Student Research Paper
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Dr. Albert Gaillard Hall described a scenario in where he was tricked by his soldiers; “At our rendezvous, on three successive mornings, men reported sick, complaining of backache and headache, and with a very heavily coated tongue, but without other symptoms. Thinking it might prove an oncoming fever, I excused the first and second lots, and then saw that they were ‘old-soldiering the surgeon.’ Long afterwards one of the men explained the trick. The camp was surrounded by rose-bushes in bloom, and a liberal chewing of rose-leaves a little before sick call produced the effect I saw on the tongue. This is but an illustration of innumerable devices to mislead the surgeon and get excused from duty or to escape the battlefield.” [excerpt]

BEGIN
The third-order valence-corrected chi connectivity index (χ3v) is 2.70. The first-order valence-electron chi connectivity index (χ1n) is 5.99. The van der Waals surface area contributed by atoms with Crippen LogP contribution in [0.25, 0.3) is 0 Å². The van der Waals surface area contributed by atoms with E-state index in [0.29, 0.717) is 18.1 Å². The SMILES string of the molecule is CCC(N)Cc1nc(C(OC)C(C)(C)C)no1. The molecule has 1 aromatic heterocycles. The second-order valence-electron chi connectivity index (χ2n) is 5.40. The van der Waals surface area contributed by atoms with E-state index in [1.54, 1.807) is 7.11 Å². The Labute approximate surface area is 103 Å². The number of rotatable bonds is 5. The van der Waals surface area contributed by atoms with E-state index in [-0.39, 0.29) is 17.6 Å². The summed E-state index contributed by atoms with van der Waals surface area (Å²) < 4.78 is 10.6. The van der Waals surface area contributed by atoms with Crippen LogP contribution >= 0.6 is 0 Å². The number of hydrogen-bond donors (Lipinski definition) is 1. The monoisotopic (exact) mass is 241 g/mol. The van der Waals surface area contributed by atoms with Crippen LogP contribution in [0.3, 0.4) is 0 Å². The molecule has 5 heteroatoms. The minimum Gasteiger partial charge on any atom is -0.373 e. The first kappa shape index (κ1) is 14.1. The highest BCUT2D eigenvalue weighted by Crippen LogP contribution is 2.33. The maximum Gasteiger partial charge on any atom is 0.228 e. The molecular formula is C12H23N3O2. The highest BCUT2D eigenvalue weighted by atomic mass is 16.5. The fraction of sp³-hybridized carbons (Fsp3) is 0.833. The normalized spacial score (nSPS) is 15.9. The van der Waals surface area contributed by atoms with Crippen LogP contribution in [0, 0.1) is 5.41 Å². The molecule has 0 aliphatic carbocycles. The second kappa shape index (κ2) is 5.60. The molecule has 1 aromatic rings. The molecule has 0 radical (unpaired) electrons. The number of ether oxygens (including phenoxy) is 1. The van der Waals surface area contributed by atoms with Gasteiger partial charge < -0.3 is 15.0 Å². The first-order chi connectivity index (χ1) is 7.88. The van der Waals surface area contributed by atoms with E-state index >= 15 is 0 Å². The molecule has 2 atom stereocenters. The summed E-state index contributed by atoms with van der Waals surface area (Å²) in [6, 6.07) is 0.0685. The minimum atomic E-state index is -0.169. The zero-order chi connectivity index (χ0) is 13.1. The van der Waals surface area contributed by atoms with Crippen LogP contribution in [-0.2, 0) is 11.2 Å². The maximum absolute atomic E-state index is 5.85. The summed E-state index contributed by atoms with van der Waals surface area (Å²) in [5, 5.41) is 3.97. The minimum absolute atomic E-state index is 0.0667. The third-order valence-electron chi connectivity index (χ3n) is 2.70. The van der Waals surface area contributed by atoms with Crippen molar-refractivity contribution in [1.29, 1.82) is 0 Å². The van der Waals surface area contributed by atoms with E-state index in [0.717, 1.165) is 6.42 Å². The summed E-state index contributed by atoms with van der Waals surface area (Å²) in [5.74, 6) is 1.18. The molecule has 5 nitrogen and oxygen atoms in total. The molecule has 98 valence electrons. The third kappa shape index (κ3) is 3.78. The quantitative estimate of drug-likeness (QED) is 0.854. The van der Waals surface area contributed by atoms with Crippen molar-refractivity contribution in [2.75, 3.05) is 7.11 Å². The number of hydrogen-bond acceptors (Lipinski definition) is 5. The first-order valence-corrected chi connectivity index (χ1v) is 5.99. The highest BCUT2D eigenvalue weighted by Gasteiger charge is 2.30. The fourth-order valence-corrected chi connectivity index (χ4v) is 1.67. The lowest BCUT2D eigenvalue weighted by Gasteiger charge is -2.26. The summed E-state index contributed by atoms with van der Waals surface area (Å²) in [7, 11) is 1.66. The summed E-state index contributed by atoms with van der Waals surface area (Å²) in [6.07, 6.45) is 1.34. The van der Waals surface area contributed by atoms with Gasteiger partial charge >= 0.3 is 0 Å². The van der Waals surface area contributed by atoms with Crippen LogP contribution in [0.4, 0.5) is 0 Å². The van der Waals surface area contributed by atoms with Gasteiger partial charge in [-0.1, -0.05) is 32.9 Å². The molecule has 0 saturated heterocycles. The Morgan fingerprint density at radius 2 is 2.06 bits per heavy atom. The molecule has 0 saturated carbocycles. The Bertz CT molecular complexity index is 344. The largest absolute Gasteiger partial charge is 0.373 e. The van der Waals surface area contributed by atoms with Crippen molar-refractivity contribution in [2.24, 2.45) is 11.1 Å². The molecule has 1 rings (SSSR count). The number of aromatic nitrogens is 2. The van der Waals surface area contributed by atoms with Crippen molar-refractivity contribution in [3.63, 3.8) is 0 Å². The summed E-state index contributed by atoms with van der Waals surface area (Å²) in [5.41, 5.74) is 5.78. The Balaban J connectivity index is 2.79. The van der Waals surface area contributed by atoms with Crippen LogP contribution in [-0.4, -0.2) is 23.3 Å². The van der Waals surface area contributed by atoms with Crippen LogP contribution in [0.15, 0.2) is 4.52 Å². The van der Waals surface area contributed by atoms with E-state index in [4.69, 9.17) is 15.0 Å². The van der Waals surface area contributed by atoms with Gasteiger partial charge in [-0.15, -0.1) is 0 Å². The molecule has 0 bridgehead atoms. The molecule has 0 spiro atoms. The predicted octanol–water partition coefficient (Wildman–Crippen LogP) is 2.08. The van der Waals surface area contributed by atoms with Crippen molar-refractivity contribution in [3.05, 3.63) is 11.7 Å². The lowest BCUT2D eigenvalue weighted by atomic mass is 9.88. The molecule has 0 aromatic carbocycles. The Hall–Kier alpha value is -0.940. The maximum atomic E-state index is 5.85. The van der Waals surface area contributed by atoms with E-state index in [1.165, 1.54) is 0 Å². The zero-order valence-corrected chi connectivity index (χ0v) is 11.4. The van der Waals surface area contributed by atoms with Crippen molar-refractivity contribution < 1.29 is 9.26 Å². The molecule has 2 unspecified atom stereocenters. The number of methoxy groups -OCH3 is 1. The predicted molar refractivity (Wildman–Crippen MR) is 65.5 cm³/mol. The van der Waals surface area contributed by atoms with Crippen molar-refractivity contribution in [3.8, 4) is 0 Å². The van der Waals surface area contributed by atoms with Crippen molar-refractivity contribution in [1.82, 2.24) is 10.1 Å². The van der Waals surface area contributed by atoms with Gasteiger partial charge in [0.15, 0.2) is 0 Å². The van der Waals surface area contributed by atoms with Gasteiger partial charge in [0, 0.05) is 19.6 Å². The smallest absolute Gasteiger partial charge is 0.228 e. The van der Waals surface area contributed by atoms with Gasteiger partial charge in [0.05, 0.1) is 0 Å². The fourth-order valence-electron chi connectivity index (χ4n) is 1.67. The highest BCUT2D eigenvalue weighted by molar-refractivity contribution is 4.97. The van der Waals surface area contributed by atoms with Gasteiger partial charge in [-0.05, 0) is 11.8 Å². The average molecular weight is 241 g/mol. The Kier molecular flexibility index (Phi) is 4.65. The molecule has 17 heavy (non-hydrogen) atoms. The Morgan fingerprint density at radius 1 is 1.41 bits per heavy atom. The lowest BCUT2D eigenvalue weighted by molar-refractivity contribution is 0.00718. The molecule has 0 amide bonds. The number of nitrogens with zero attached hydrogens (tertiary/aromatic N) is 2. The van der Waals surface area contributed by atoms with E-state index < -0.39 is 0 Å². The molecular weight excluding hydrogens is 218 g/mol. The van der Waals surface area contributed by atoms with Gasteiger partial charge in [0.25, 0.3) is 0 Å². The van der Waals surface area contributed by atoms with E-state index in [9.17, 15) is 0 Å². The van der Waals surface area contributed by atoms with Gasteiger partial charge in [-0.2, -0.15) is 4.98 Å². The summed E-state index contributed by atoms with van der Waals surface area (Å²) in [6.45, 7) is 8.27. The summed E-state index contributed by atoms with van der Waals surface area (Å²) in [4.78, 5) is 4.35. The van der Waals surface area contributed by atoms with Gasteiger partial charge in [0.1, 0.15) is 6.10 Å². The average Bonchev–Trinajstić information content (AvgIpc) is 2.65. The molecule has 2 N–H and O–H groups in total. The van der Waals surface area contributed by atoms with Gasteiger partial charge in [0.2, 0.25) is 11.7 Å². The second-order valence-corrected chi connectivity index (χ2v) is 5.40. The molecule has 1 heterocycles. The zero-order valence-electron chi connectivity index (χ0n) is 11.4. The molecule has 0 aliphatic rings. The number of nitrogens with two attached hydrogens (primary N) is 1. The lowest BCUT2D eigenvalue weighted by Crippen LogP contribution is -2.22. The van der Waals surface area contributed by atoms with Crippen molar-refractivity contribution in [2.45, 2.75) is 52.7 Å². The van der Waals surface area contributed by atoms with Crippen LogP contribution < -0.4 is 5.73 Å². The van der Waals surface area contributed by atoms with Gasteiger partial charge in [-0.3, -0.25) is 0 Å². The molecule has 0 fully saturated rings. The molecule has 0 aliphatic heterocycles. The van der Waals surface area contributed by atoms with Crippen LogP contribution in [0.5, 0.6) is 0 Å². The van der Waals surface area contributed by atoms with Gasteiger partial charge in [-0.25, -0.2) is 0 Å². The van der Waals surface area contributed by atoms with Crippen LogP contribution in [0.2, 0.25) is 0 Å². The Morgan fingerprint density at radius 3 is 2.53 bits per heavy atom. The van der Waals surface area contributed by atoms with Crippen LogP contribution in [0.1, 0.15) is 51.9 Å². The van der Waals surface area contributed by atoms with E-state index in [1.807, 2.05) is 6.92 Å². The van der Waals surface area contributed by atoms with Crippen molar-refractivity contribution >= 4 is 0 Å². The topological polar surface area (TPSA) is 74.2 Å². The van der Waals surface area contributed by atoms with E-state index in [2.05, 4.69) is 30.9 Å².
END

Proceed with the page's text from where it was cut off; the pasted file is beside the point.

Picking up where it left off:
This is the author's version of the work. This publication appears in Gettysburg College's institutional repository by permission of the copyright owner for personal use, not for redistribution.
Carlino, Andrew P., "A Surgeon’s Duty" (2014). Student Publications. 284.